Many Torontonians lack adequate confidence in the police. Concerns abound about biased policing, arbitrary policing, inadequate service, key decision-making occurring behind closed doors, and lip service being paid to involving the community. Meanwhile, the police budget is bigger than ever, while funding for other essential community services and programs - programs that balance the agenda for healthy safe community - have been drastically reduced or eliminated.
The police may be ones who are best able to counter various kinds of crime, but they can not create strong, safe, and secure communities on their own.
Two changes are immediately needed to address such concerns.
The first change is designed to ensure that Torontonians learn about key policing developments in a timely fashion and solid recommendations about police policies and practices are identified and followed up on.
Consider the following. There has long been a widespread sense that police bias has had a serious impact on racial minorities. From time to time, official government ordered reports have confirmed community experience. But too often recommendations gather dust. And then by happenstance, reports like the recent Toronto Star expose suggest that police themselves hold vital information that rarely comes to light without a long and costly fight. Meanwhile the police authorities, including senior officers and the civilian managers at the police services board, have, at times, resisted disclosure, and at others, denied responsibility. The result is the wholesale erosion of public confidence.
The same sorts of things might be said regarding other controversies. Whether the issue is racial bias, sexual bias, complaints about police behavior, or the budgeting system, transparency and effective implementation are missing. Without these, public confidence can not be sustained. Indeed, without sustained public involvement, these sorts of problems are only likely to fester and grow.
What is needed is a permanent independent body (other than that of the managers on the Police Service Board) to audit the police service on a regular basis and report publicly on problems and recommendations.
Accordingly, our first recommendation is the creation of a permanent independent agency to audit the activities of the Toronto police. The audit body would report publicly and regularly on the appropriateness and effectiveness of the Force's practices, policies and programs, make recommendations for implementation and track their progress.
The second change relates to the provincially regulated police complaints system - a system hopelessly impaired in the way it relies on police to investigate and judge themselves.
There is little more frustrating for Toronto residents than to feel they have been badly treated by members of the police force and then find that there is no satisfactory manner of ensuring that their complaint is dealt under a fair and impartial system. The frustration is aggravated by the current approach which prevents a bystander who actually sees someone being badly treated by police from even filing a complaint.
Accordingly, our second recommendation is that Toronto citizens and civic leaders should pressure the Ontario government to establish an independent civilian body with the responsibility to: a) receive and review all complaints concerning police conduct and policy, including those made by third parties: and, b) investigate and adjudicate all such complaints.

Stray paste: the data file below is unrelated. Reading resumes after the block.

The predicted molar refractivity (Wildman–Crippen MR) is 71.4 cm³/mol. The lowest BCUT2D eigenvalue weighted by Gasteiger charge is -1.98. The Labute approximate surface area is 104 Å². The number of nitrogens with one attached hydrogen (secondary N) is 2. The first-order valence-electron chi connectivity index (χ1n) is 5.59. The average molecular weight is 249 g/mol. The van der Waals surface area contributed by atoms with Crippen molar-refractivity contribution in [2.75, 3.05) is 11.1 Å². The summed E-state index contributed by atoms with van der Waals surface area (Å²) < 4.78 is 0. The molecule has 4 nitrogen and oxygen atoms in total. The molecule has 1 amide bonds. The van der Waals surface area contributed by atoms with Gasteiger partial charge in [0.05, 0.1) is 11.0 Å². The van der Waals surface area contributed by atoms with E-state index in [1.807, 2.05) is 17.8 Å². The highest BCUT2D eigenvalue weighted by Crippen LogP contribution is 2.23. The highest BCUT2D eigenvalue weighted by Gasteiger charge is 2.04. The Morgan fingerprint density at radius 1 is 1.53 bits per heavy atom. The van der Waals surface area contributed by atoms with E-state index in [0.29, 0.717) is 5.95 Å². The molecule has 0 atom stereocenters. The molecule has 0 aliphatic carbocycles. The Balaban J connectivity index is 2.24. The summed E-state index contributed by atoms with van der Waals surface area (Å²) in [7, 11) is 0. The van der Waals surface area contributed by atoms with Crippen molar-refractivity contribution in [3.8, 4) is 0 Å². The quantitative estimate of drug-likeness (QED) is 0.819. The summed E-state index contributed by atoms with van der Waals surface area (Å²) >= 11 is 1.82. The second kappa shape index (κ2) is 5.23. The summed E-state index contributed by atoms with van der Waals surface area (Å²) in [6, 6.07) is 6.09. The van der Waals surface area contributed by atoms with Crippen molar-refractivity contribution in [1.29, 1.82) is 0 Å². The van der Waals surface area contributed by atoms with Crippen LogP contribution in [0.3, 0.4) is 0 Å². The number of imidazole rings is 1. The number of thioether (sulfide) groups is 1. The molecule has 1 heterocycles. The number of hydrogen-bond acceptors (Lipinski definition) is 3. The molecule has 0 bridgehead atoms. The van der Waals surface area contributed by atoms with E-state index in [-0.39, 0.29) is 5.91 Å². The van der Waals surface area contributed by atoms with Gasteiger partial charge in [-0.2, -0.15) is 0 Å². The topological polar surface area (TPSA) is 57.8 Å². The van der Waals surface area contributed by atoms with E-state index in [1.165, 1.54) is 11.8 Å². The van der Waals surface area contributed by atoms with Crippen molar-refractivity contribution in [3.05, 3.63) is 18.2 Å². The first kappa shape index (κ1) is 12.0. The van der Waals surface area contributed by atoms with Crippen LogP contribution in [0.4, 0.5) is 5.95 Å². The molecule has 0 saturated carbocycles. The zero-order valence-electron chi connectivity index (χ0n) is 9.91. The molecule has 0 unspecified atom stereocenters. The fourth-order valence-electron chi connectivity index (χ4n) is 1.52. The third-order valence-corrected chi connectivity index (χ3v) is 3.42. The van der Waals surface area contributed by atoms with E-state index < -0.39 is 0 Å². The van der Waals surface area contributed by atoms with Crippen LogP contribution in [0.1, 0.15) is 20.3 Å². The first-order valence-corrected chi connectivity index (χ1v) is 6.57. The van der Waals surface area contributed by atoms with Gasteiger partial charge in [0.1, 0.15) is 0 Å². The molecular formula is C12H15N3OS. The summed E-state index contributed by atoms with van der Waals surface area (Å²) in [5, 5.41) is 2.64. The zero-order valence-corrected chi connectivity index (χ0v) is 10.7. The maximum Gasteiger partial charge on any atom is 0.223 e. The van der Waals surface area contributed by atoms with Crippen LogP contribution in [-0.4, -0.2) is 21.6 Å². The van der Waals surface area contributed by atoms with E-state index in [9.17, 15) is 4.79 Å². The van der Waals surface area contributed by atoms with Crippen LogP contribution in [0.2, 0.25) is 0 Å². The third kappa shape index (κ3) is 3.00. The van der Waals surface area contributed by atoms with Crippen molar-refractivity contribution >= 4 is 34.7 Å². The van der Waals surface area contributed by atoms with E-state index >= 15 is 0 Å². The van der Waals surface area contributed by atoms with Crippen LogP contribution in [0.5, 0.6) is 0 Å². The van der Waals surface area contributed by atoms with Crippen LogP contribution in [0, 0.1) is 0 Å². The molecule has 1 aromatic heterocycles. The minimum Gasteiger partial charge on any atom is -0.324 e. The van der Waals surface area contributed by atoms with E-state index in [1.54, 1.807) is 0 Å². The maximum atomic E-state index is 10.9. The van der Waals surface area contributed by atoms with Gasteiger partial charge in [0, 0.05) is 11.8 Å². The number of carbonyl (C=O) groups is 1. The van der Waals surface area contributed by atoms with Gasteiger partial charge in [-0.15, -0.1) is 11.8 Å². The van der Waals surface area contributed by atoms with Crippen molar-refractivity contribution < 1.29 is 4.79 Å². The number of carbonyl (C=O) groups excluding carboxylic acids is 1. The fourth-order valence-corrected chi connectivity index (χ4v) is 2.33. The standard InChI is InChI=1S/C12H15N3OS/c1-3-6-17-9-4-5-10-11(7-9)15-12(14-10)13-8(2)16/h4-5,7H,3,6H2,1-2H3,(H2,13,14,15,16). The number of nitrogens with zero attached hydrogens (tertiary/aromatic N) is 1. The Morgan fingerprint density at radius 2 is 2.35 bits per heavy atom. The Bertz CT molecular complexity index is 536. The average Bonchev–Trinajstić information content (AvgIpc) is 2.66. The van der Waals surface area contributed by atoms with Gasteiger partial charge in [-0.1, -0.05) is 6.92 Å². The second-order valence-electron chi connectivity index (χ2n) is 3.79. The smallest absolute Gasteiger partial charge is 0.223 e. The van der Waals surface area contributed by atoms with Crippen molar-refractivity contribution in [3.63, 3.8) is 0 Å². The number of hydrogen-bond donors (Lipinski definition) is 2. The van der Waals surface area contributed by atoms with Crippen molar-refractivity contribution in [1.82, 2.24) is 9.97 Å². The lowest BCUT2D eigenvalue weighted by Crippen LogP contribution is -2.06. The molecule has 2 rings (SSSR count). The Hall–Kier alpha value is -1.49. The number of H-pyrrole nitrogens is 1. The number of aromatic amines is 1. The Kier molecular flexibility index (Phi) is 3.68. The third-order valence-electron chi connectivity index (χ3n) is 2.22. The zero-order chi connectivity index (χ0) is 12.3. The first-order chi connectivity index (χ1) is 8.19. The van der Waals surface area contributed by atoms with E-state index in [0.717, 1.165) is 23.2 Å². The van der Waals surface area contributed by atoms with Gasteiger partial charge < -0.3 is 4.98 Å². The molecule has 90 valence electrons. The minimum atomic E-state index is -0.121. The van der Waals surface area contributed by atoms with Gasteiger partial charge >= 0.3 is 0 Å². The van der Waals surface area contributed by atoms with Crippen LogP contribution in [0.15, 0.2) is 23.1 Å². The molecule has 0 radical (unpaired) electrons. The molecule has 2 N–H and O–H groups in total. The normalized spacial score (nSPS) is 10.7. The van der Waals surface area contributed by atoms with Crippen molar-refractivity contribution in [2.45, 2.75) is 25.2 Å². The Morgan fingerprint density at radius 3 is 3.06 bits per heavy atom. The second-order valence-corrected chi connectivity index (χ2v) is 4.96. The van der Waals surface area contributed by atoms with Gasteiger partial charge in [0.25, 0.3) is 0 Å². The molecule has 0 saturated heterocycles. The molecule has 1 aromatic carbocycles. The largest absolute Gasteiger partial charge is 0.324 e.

The expectation is that this document will be endorsed by a number of organizations and will then be widely distributed in the hope it can form the basis of debate about policing in Toronto leading to the November municipal election and the provincial election campaign, which may happen anytime within the next 12 months.
Those who are part of a group wishing to endorse the statement are invited to email details regarding the endorsation to firstname.lastname@example.org.
3. Policing Demonstrations
So far, the attempts of Police Chief Julian Fantino to put the strong arm of the law on those who would organize demonstrations in Toronto has not found the political support he had hoped. But the issue is not yet dead, and may be revived when it surfaces at Toronto city council on May 21.
At the March 27 Police Service Board meeting, Fantino recommended three new ways to control demonstrations. One would be to seek deterrent sentences against those arrested by the police and convicted of offences at demonstrations; another was requiring prior police approval for all demonstrations through a permit system; and a third would require those seeking to hold a demonstration to post a bond for any damage caused during the event.
Even the Police Service Board was unwilling to agree with these proposals. It simply received the Chiefs report, and suggested that city hall introduce a permit system if it wanted to.
When the matter came to the appropriate committee of city council in late April, the committee decided not to hear any presentations - not even from Chief Fantinos representative but simply received the matter and took no further action.
But thats not the end of the matter. The committee decision is being reported to city council when it meets on May 21, and council can, by majority vote, re-open the matter and send it back to the committee for discussion. Given the current state of Toronto City Council, it is entirely unpredictable what council will do.
The federal Minister of Justice, Martin Cauchon, has warned the Police Service Board against a hard-line approach to demonstrations. In a letter dated July 24, 2002, Cauchon rejected the Boards earlier request to amend the Criminal Code to target masked demonstrators. He suggested the Board should be more positive, advising that Many police services in Canada, however, are reviewing their operational policies and procedures in relations to crowd control in order to create greater trust and co-operation with demonstrators.